Current methods of radiological displays provide only grayscale images of mammograms. The limitation of the image space to grayscale provides only luminance differences and textures as cues for object recognition within the image. However, color can be an important and significant cue in the detection of shapes and objects. Increasing detection ability allows the radiologist to interpret the images in more detail, improving object recognition and diagnostic accuracy. Color detection experiments using our stimulus system, have demonstrated that an observer can only detect an average of 140 levels of grayscale. An optimally colorized image can allow a user to distinguish 250 - 1000 different levels, hence increasing potential image feature detection by 2-7 times. By implementing a colorization map, which follows the luminance map of the original grayscale images, the luminance profile is preserved and color is isolated as the enhancement mechanism. The effect of this enhancement mechanism on the shape, frequency composition and statistical characteristics of the Visual Evoked Potential (VEP) are analyzed and presented. Thus, the effectiveness of the image colorization is measured quantitatively using the Visual Evoked Potential (VEP).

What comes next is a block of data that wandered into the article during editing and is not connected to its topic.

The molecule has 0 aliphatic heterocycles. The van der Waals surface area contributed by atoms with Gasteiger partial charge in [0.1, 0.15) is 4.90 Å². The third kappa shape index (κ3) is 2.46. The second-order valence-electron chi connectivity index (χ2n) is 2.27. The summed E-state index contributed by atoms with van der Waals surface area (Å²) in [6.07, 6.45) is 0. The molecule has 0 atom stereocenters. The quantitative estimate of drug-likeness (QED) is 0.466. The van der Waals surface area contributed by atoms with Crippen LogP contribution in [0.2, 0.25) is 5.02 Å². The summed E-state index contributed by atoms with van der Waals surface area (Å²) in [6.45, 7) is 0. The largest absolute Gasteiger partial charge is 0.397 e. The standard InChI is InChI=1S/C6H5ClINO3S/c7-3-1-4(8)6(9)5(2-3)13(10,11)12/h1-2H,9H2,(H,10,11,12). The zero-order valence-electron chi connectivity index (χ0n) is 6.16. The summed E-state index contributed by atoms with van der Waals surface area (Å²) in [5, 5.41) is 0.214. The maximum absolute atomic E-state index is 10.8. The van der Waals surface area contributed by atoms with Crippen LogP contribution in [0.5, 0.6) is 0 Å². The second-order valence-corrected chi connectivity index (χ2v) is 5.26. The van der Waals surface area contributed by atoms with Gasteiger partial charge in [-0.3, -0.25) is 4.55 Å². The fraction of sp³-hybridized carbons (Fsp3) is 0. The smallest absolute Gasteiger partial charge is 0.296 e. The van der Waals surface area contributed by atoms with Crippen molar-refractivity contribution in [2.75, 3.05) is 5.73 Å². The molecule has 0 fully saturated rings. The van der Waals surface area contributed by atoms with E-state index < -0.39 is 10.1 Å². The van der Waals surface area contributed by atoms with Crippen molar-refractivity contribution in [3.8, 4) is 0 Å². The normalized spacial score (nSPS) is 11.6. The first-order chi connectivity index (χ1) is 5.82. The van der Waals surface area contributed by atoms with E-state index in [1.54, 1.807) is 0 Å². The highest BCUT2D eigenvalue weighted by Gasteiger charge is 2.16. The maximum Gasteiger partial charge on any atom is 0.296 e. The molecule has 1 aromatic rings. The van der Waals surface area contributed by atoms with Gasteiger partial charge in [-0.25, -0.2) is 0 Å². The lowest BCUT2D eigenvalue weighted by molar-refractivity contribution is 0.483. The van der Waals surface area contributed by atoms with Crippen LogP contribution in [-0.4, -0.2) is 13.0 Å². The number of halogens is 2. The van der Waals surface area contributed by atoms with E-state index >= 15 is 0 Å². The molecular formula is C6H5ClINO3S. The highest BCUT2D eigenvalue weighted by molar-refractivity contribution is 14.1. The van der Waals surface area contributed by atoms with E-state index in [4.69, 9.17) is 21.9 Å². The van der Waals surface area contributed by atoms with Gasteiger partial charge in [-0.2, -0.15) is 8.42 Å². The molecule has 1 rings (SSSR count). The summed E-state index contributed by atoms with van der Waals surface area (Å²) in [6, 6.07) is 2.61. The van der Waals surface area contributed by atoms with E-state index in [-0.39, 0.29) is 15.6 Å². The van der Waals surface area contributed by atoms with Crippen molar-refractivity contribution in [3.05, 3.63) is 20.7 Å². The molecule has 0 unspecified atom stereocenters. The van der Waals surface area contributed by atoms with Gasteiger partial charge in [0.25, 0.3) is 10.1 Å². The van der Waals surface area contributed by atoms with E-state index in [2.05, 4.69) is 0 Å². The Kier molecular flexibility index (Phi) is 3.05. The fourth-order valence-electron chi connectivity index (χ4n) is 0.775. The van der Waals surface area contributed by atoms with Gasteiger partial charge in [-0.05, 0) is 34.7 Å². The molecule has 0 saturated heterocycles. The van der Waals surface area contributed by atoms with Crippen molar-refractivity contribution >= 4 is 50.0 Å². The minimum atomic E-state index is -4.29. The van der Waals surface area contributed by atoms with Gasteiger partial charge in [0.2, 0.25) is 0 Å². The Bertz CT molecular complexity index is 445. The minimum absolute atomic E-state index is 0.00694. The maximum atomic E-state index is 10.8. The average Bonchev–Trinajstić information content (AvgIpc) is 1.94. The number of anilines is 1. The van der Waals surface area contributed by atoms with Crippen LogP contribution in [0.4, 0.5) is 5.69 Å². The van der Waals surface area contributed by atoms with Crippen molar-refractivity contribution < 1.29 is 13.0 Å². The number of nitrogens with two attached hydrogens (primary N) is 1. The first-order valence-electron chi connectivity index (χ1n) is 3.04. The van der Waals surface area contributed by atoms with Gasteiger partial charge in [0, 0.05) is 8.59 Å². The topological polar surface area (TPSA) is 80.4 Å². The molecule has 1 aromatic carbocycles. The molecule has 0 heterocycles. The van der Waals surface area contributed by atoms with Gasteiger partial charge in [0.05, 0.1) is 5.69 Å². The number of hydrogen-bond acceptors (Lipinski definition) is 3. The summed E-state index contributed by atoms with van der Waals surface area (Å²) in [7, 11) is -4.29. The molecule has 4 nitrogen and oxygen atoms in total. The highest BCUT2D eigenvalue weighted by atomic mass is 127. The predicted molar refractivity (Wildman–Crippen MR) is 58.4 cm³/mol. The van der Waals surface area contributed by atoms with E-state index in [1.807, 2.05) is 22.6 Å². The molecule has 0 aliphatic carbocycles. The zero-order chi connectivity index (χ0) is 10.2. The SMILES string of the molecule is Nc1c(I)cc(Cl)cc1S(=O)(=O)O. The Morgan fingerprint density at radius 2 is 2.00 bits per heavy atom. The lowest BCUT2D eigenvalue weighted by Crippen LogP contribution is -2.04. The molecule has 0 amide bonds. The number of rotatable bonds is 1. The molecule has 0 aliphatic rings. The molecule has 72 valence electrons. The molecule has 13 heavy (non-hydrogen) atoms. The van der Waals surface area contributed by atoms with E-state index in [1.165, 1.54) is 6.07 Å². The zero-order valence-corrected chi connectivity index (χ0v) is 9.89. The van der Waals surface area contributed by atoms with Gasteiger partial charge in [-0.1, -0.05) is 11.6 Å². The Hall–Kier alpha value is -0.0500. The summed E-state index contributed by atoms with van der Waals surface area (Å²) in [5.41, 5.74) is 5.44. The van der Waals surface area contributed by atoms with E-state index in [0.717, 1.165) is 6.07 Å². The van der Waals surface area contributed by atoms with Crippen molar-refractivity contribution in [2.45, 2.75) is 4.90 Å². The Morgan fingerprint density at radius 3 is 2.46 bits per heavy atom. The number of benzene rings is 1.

Many objects in our visual field compete for neural representation. Both bottom-up, sensory-driven processes (luminance detection) as well as top-down mechanisms (attention and familiarity) can affect the result of this competition. In this study, visual evoked potentials were used to measure the changes induced by both stimulus variables and attention processes. The stimulus set consisted of a grayscale sine wave grating pattern with different degrees of spatially random noise. This stimulus set was generated using the ALOPEX optimization algorithm. This algorithm generated a series of sequential images while converging from a completely random noise pattern to the sine wave grating pattern template. All of the patterns in the stimulus set were normalized for average luminance during the ALOPEX convergence process. Additionally, the stimulus content of each pattern was quantified using a number of image processing algorithms including space-averaged global contrast, image entropy, central moments, 2D Fourier transform, and 2D wavelet transform. The visual evoked potentials were recorded using the same pattern set for different attention states of the subjects. The results presented demonstrate the contrasting affects of noise and attention on both the time and frequency components of the visual evoked potential recorded from different lobes of the brain.